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Hounding the pill.

Type
Published Article
Journal
The Medical journal of Australia
Publication Date
Volume
2
Issue
8
Pages
406–407
Identifiers
PMID: 318466
Source
Medline
Keywords
  • Biology
  • Breast Cancer
  • Cancer
  • Contraception
  • Contraceptive Agents, Female--Administraction And Dosage
  • Contraceptive Agents, Female--Analysis
  • Contraceptive Agents, Progestin--Administraction And Dosage
  • Contraceptive Agents, Progestin--Analysis
  • Contraceptive Agents--Administraction And Dosage
  • Contraceptive Agents--Analysis
  • Contraceptive Methods--Side Effects
  • Diseases
  • Endocrine System
  • Family Planning
  • Government Agencies
  • Hormone Receptors
  • Hormones
  • International Agencies
  • Neoplasms
  • Oral Contraceptives--Side Effects
  • Organizations
  • Physiology
  • Progestational Hormones
  • Progesterone
  • Un
  • Who

Abstract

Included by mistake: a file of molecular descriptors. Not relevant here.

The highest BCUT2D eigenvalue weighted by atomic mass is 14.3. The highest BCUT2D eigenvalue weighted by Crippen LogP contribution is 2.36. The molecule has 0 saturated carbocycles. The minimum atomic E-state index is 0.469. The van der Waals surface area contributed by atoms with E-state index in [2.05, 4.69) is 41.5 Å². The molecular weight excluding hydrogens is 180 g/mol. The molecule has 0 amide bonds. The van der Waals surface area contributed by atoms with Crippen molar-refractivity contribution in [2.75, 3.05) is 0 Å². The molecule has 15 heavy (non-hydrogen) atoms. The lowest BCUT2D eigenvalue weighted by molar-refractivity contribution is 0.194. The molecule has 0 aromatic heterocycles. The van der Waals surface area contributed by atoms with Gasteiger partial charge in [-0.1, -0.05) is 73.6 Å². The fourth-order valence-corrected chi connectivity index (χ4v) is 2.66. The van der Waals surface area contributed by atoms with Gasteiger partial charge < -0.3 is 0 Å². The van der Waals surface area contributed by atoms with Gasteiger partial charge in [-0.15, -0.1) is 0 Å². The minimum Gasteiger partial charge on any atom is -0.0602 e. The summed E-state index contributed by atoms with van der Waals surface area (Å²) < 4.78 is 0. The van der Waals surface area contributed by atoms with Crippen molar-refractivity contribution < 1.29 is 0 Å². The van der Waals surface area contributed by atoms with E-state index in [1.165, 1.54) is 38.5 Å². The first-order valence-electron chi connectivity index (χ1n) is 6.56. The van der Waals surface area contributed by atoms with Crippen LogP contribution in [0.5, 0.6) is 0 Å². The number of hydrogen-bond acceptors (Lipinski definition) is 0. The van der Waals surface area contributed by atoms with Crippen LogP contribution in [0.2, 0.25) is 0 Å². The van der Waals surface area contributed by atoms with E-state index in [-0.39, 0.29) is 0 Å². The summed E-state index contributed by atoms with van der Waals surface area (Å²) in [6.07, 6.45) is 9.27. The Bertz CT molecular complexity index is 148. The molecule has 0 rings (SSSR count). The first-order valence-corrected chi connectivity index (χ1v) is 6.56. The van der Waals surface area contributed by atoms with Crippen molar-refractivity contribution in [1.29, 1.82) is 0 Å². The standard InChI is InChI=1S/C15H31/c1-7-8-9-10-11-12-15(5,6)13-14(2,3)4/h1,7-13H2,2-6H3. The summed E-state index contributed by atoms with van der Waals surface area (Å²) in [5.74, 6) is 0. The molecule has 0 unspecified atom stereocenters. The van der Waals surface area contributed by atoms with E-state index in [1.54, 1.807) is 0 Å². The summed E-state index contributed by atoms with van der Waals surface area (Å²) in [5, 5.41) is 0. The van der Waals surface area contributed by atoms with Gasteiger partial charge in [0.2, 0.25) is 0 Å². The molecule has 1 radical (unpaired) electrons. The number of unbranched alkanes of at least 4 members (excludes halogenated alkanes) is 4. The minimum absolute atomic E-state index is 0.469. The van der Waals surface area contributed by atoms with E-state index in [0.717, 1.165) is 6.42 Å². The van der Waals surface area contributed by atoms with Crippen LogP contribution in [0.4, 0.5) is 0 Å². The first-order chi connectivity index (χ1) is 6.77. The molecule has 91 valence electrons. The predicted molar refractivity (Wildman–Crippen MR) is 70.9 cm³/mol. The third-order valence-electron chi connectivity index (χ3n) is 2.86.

Drug toxicity testing is required by the U.S. Food and Drug Administration in bitches of beagle dogs for 7 years and in female rhesus monkeys for 10 years at 25-50 times the human dosage. Progesterone, medroxyprogesterone acetate, megesterol acetate, chlormadinone acetate, chloroethynl norethisterone and chloroethynyl norgestrel are some compounds which have induced tumors in beagle dogs. However, the endocrinology of the beagles is unlike that of a woman and binding affinity of synthetic progestogens to breast cytoplasmic progesterone receptors of the beagle and women have striking differences. Some progestogen compounds which do not produce neoplasia in dogs because of too low a dose are most potent in women. Both the WHO and the Committee on Safety of Medicines concluded that progestogen-induced breast tumors in beagles are unhelpful in predicting possible breast cancer in women who use oral contraceptives.

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